• Not all parts of DNA code for proteins. Non-coding parts of DNA can switch genes on and off, so variations in these areas of DNA may affect how genes are expressed.
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List the different types of mutation.

  • Insertions - where a new base is inserted into the DNA base sequence where it shouldn't be. You should remember that every three bases in DNA codes for a particular amino acid. An insertion changes the way the groups of three bases are 'read', which can change the amino acids that they code for. Insertions can change more than one amino acid as they have a knock-on effect on the bases further on in the sequence.
  • Deletions - when a random base is deleted from the DNA base sequence. Like insertions, they change the way that the base sequence is 'read' and have knock-on effects further down the sequence.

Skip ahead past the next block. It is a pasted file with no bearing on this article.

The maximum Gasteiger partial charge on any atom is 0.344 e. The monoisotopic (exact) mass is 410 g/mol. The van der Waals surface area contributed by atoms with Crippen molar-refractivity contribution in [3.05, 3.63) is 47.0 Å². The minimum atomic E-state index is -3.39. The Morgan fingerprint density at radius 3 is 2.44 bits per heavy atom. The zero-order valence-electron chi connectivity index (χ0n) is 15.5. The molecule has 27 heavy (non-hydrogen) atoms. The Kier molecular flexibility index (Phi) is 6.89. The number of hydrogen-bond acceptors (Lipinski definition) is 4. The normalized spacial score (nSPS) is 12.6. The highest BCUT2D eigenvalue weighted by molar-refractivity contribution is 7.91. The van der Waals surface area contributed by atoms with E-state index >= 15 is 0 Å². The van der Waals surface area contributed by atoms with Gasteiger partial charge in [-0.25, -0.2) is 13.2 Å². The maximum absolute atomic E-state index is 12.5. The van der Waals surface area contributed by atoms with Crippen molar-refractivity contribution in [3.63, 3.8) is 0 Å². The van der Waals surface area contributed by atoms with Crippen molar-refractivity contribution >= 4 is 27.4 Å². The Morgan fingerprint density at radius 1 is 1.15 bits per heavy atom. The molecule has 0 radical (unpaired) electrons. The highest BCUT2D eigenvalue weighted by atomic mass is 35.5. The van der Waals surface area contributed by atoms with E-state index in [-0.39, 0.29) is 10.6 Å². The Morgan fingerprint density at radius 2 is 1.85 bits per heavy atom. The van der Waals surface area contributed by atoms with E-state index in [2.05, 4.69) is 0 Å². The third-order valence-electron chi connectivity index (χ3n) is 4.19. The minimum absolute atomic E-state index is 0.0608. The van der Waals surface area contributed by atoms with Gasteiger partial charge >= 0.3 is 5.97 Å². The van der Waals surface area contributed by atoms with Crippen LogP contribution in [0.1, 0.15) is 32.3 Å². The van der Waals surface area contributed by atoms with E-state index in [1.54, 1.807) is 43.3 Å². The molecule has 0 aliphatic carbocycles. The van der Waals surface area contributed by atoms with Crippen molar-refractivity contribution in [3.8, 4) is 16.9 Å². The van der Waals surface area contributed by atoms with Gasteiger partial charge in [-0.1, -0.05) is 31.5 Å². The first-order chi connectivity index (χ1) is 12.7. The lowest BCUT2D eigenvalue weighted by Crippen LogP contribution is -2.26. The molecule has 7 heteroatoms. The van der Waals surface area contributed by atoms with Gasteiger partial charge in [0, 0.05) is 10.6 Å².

• Substitutions - substitution mutations are when a random base in the DNA base sequence is changed to a different base.
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Sexual reproduction produces different cells.

  • Sexual reproduction is where genetic information from two organisms (a father and a mother) is combined to produce offspring which are genetically different to either parent.
  • In sexual reproduction, the mother and father produce gametes by meiosis, e.g. egg and sperm cells in animals. Pollen and egg cells in flowering plants.
  • In humans, each gamete contains 23 chromosomes - half the number of chromosomes in a normal cell. Instead of having two of each chromosome, a gamete has just one of each.
  • The egg (from the mother) and the sperm cell (from the father) then fuse together through fertilisation to form a chell with the full number of chromosomes. 
  • Sexual reproduction involves the fusion of male and female gametes. This is because there are two parents, the offspring contains a mixture of their parents' genes.